Trans-generational immune priming (TGIP) corresponds to the plastic adjustment of offspring immunity as a result of maternal immune experience. TGIP is expected to improve mother's fitness by improving offspring individual performance in an environment where parasitism becomes more prevalent. However, it was recently demonstrated that maternal transfer of immunity to the offspring is costly for immune-challenged female insects. Thus, these females might not provide immune protection to all their offspring because of the inherent cost of other fitness-related traits. Females are therefore expected to adjust their investment to individual offspring immune protection in ways that maximize their fitness. In this study, we investigated how bacterially immune-challenged females of the mealworm beetle, Tenebrio molitor, provision their eggs with immune protection according to egg production. We found that immune-challenged females provide a variable number of their eggs with internal antibacterial activity along egg-laying bouts. Furthermore, within the first immune-protected egg-laying bout (2–4 days after the maternal immune challenge), the number of eggs protected was strongly dependent on the number of eggs produced. Immune-challenged females might therefore adjust their investment into TGIP and fecundity according of their individual perception of the risk of dying from the infection and the expected parasitic conditions for the offspring.
Maternal effects play a key role in offspring fitness by modulating its phenotype in accordance to the maternal experience of the environment . They can even affect population dynamics when variation in offspring provisioning exists . Trans-generational immune priming (TGIP) is a parental effect on offspring immunity. It is defined as the transmission of an elevated immunocompetence to the offspring following an immune challenge in the parental generation, improving its resistance to further pathogen encounter [3,4]. This transmission of an amplified immunocompetence to offspring is well documented in vertebrates, where it is achieved through maternal transfer of antibodies that confer to the progeny an early protection before the maturation of its own immune system . In invertebrates, this phenomenon has been shown to occur mainly through phenomenological studies. The underlying mechanisms of this transmission remain unknown, but the effects of the TGIP in the progeny can be found across all life-stages of the protected progeny: from oviposition [6,7], during the larval development [8–11] and persisting even until the adult stage [12–14]. TGIP has been shown to confer to the offspring an enhanced protection in the case of persistence of the maternal infection in its environment [3,4,9,10,13].
Maintaining and using immune defences is costly for organisms [15,16]. It is therefore unsurprising that this elevated immunity comes at several costs for the offspring. In the bumble-bee Bombus terrestris, the stimulation of the females with a bacterial pathogen decreases the survival from a heterologous parasitic challenge in offspring . In the mealworm beetle Tenebrio molitor, the maternal challenge elevates the haemocyte load of adult offspring at the expense of a prolonged developmental time . Because of these costs, the main condition for its adaptiveness in invertebrates is believed to be the persistence of the infection risk encountered by mothers to the next generation. Thus, it is assumed that generation overlap and/or gregarism would favour the evolution of TGIP in response to pathogens that could persist from one host generation to the next in the environment. In this case, maternal infection becomes a reliable cue predicting the risk of infection of the progeny. As females synthesize and transmit effectors and/or elicitors of immunity to their offspring, we could also expect this transmission to be costly for them, in addition to paying the usual costs of immune activation.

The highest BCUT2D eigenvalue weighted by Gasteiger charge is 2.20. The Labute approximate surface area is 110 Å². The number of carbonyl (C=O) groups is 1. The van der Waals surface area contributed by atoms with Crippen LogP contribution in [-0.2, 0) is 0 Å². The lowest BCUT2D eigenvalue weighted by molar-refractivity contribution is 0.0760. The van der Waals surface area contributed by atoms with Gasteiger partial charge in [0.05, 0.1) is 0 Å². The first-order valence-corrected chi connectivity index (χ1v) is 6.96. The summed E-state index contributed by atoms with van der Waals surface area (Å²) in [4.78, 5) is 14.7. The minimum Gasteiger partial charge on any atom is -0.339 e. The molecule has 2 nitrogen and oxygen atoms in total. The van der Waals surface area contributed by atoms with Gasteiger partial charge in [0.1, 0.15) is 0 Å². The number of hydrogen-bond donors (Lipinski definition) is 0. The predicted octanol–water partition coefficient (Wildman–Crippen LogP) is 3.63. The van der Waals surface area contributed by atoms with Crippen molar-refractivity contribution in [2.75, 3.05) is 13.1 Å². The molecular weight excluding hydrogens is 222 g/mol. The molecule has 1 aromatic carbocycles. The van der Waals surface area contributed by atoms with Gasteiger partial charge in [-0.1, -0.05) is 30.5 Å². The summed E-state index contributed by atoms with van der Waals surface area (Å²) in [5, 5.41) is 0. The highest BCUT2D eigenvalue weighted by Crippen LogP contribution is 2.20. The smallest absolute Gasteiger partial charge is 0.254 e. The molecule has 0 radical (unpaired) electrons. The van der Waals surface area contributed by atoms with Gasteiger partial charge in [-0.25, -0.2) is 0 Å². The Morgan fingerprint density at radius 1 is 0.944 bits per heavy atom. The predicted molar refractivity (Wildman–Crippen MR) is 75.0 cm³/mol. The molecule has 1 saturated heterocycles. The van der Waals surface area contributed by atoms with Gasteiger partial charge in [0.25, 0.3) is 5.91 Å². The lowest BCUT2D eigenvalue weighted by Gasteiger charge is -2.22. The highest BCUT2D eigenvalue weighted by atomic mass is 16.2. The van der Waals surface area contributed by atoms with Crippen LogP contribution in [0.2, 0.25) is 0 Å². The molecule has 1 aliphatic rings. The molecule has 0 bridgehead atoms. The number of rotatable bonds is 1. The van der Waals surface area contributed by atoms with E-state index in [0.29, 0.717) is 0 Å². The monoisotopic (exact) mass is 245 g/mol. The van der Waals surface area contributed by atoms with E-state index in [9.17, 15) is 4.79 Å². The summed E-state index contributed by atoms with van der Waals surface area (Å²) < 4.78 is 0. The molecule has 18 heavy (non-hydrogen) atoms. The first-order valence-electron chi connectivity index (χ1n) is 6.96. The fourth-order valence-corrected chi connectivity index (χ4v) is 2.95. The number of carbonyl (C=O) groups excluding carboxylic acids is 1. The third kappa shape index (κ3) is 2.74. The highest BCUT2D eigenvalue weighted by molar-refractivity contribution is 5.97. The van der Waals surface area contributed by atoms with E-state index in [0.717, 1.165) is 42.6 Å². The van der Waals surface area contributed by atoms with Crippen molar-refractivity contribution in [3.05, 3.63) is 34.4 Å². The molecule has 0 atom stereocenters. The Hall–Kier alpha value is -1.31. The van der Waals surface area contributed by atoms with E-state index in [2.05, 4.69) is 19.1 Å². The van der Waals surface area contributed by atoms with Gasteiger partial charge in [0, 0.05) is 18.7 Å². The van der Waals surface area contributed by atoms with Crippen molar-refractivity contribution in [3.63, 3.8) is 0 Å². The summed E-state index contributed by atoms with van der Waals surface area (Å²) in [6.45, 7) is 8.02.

After being immune-challenged, the females of the mealworm beetle T. molitor can provide their eggs with an antimicrobial activity . This could result either from an imbuement of the eggs with immune substances within the female reproductive tract or from the incorporation of these immune substances into the eggs during ovogenesis: the first would suggest that the eggs are protected from a pathogen intrusion, whereas an internal localization would instead protect the young larvae at hatching. Interestingly, immune-challenged females do not transfer antibacterial activity to all of their eggs (C.Z. 2010, personal observation). The variability of this investment could indicate the existence of a cost for the females to egg protection. Recently, immune-challenged females of T. molitor were shown to trade-off their immunity with that transferred to their eggs , thus, TGIP may respond to the same constraints as other costly maternal investments that affect progeny quality, such as egg provisioning [17–19]. As a result, mothers are expected to differentially invest in the immune protection of their offspring according to the number of offspring produced to maximize fitness in an environment where infection risk for the offspring is high. Furthermore, the maternal transfer of immunity to the eggs is expected to cease with the disappearance of the pathogenic threat.